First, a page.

Jeremy Skibicki Trial: Historical Approach to Online Testimony

Warning: This article contains graphic content that may be disturbing to readers. Discretion is advised.

The definition of a serial killer, beheadings, trash collection dates and questions about DNA evidence were among Internet searches conducted on serial killer Jeremy Skibicki’s computer around the time he killed four women, the court heard. court on Tuesday.

This evidence, found on Skibicki’s computer as a result of a search warrant, was presented Tuesday in Manitoba Court of King’s Bench.

Riley Johansson, a criminal intelligence analyst with Winnipeg police, testified about what was found on Skibicki’s computer and in the admitted serial killer’s Facebook messages.

The defendant, 37, is charged with four counts of first-degree murder in the 2022 deaths of Rebecca Contois, Morgan Harris, Marcedes Myran and an unidentified woman whom Indigenous leaders have named Mashkode Bizhiki’ikwe. or Buffalo Woman.

He pleaded not guilty, but admitted to the murders. However, his defense argues that Skibicki should not be found criminally responsible for deaths due to mental disorders.

Around the time of the murders in March and May 2022, Johansson testified that numerous Internet searches were conducted from Skibicki’s computer about Winnipeg’s waste management, what time trash was picked up, along with questions about evidence of DNA and whether bleach would remove fingerprints.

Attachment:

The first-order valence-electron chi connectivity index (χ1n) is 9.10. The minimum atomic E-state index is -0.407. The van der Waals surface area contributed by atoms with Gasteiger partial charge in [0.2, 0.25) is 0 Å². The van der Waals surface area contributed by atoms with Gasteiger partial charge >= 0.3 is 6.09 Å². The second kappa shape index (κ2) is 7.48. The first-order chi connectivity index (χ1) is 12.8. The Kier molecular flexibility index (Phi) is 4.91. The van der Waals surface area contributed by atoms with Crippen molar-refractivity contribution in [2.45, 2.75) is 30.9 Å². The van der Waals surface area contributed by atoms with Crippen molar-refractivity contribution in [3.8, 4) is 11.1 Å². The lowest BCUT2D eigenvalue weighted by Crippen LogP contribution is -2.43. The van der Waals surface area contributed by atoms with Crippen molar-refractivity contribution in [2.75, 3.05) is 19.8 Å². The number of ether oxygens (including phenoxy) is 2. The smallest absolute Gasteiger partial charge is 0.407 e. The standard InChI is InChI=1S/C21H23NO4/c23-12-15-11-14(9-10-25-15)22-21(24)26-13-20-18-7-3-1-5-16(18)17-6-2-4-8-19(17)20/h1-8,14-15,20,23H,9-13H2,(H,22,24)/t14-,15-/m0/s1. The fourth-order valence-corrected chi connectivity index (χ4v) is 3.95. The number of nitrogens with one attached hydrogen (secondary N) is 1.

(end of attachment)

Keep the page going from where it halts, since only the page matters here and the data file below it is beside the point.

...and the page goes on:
The court also heard that a day after Myran was murdered on May 4, several searches were run from Skibicki’s computer, including “definition of a serial killer” and “Muslims behead people with knives.”

Johansson also testified about a photo of Skibicki holding a knife that was found on her computer and that had been uploaded at the time of Contois’ death. Johansson said there appeared to be a reddish stain on Skibicki’s hands, which was believed to be blood.

Facebook messages with ex-wife used as evidence in trial

In Facebook messages from Skibicki’s account, Johansson said the man spoke of his “sexual frustration” and “depraved sexual perversion” and told his ex-wife: “I have never felt so sexually destroyed.”

The court was told Skibicki sent Facebook messages to his wife on May 9, days after Myran’s murder, telling his ex-wife: “I could serve three life sentences.”

“I feel very ashamed for what I did before,” the messages said. “I just went down a dark path because I stopped caring about her.”

The court is expected to hear more testimony in the afternoon about more Facebook messages Skibicki is believed to have sent.

The Crown is expected to conclude its case on Wednesday.

A support line is available for those affected by missing and murdered Indigenous women, girls, and LGBTQ2S+ people: 1-844-413-6649.

The Hope for Wellness Hotline for Indigenous Peoples, with support in Cree, Ojibway and Inuktitut, is also available 24/7 in Canada at 1-855-242-3310.